Last Updated: Friday - 09/24/2010
Week of September 12, 2005
Bullies won over with kindness
Anne Fitzgerald School earns national recognition for program that curtails discipline problems
By RAMON GONZALEZ
WCR Staff Writer
Bullying and fighting are becoming things of the past at Anne Fitzgerald Elementary School thanks to an innovative program that targets high-need students and treats them with kindness.
Principal Dan Cavanagh launched Project RISK (Responding to Individual Students with Kindness) last year and says it has transformed his northeast Edmonton school. "This has been a phenomenally successful program," he says. "We have no discipline (problems) happening anymore."
The program is also responsible for turning struggling students into good ones and for higher school achievement tests.
Under the confidential program, staff identify highest-needs children (about 10 per cent of the student population of almost 150) and gives them extra attention.
In September, each staff member, including secretarial, custodial and library staff, is assigned an "at-risk" child (who is unaware of the assignment) and follows him or her throughout the year, connecting at an emotional level with the child at least twice a week and reporting back to other staff once a month.
Connections have included a "non-reader" helping librarian Monica Ford set up the library in the morning and a teacher eating lunch with a child. The program is rooted in the philosophy that one more significant adult in the life of each of these children can make the difference.
Parent Magazine recently named Anne Fitzgerald, 699 Clareview Rd., one of Canada's top 40 schools because of the successful RISK program.
School turned around
Cavanagh, the principal for the last three years, got the idea for the program from a high school principal who turned a tough Illinois school around by attaching an adult to all the freshmen (Grade 10 students) that came in.
"That's where I got the idea but it has been modified and changed and criteria has been added for elementary schools," he said. "But it is definitely something that could work in schools across North America."
Once the staff decided they wanted to take part in the project, they set up the criteria for who would fit the definition of an at-risk child or highest-need child. It would be students who had had a recent upheaval in the family, such as separation or divorce, as well as socio-economically challenged children and students with behavioural problems.
"And so we defined those children together and it ended up being about 10 per cent of our population," Cavanagh said. "So this could be done in any school because 10 per cent of your population is basically what you have for staff as well."
Each member of the staff adopted one child and made a connection with their charge at least twice a week.
"What we found is staff members were going out and getting lunch at Tim Hortons, bringing it in and sitting down with their at-risk child just finding out about their life, what's happening in their life," Cavanaugh explained.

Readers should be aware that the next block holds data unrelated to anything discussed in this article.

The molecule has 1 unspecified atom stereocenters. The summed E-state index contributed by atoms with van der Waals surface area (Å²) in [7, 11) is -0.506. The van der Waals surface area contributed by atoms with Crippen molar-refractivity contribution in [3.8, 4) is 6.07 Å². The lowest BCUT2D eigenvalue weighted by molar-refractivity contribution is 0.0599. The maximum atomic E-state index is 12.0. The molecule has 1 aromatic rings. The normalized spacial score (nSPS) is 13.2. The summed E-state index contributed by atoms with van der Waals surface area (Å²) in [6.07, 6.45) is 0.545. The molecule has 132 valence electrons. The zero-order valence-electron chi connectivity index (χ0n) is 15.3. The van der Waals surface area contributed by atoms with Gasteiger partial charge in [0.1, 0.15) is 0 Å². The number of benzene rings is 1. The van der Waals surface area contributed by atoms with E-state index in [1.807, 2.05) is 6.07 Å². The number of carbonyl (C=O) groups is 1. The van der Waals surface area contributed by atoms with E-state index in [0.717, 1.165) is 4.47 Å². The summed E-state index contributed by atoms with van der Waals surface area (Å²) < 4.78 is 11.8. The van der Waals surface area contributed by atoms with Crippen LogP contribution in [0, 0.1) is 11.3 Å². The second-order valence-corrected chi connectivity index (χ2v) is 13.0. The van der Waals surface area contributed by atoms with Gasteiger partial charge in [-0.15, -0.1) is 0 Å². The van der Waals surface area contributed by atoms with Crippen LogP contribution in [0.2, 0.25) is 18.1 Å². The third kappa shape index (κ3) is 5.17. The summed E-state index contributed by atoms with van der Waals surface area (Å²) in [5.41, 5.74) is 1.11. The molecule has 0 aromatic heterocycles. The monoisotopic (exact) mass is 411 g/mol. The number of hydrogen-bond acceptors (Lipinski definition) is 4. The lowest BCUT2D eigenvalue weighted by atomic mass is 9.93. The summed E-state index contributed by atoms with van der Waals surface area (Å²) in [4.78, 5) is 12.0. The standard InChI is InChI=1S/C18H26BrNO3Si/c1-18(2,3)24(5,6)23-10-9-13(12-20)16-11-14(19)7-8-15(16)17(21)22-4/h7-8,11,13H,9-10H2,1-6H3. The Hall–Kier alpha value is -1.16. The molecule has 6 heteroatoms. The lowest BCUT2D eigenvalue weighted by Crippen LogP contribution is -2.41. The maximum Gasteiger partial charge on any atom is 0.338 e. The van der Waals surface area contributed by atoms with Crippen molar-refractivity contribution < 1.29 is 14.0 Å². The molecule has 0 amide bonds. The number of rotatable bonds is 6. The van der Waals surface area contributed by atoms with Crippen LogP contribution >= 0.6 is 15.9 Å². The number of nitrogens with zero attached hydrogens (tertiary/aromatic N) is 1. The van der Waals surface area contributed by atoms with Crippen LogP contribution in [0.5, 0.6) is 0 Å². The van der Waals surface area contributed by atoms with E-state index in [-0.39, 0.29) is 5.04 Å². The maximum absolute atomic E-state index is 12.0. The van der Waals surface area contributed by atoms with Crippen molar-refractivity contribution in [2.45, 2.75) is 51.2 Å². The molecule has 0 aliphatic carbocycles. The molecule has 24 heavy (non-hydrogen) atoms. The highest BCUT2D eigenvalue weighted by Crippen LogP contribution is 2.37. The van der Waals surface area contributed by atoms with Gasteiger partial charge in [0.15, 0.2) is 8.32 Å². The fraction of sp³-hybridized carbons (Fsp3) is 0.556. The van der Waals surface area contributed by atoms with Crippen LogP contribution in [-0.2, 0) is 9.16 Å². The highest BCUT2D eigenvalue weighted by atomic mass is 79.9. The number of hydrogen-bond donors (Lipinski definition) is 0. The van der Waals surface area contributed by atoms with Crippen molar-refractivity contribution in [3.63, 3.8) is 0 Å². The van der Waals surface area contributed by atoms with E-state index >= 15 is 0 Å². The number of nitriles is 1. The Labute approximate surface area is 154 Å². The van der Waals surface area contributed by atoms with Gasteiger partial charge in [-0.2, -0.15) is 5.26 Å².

"Once a month we would meet in a staff meeting during our professional learning community time and they would give a one-minute update on their child. And that's where the rubber hit the road because every staff member found out about every one of our neediest children in the school."
Ford, the librarian for the past two years, calls the program a win-win situation because "it helps students feel better about themselves and makes us feel good (too)"
She connected with two youngsters last year - one who didn't like to read and hated Math and another who had given up on sciences. She treated them with kindness and respect and stimulated their intellectual curiosity.
Shortly after teaming up with Ford, the non-reader was reading books, doing his homework, working on his spelling and getting 80s and 90s in Math. The youngster who didn't like sciences was getting 80s and 90s in sciences and began to join in the experiments with his classmates.
Parents didn't know about the RISK program last year but they know about it now and they are all supportive, noted the principal. "I haven't had anybody come forward and say, 'Has my child been identified?'"
Cavanagh decided to set up RISK because the school is committed to kindness and "there was a lot more discipline (problems) in the office than I cared to see." They included bullying, fighting in the playground, rough play, name-calling and inappropriate language.
"Last year 90 per cent of it was gone," he said.
School secretary Marie-Jeanne Garrity said she believes the program has affected all the students in the school. "Everybody seems more kind toward each other since the program started."
Last year Garrity made a connection with a girl who needed emotional support. "She needed to feel loved and we thought she would benefit in having a connection with an adult," she said.
Garrity would approach the girl almost daily, talking to her as often as she could.
"I didn't hang out with her; I just paid more attention to her," she explained. "When I saw her in the hallway, I would always say hello to her and I would ask her how her day was and things like that. I would be extra kind towards her."
Did it help? "It certainly didn't hurt her," Garrity said. "I would like to think I made a connection with this girl and that she will always remember me as the secretary that was kind toward her."
The RISK program will start again after the staff identifies the highest-need children.
Letter to the Editor - 10/10/05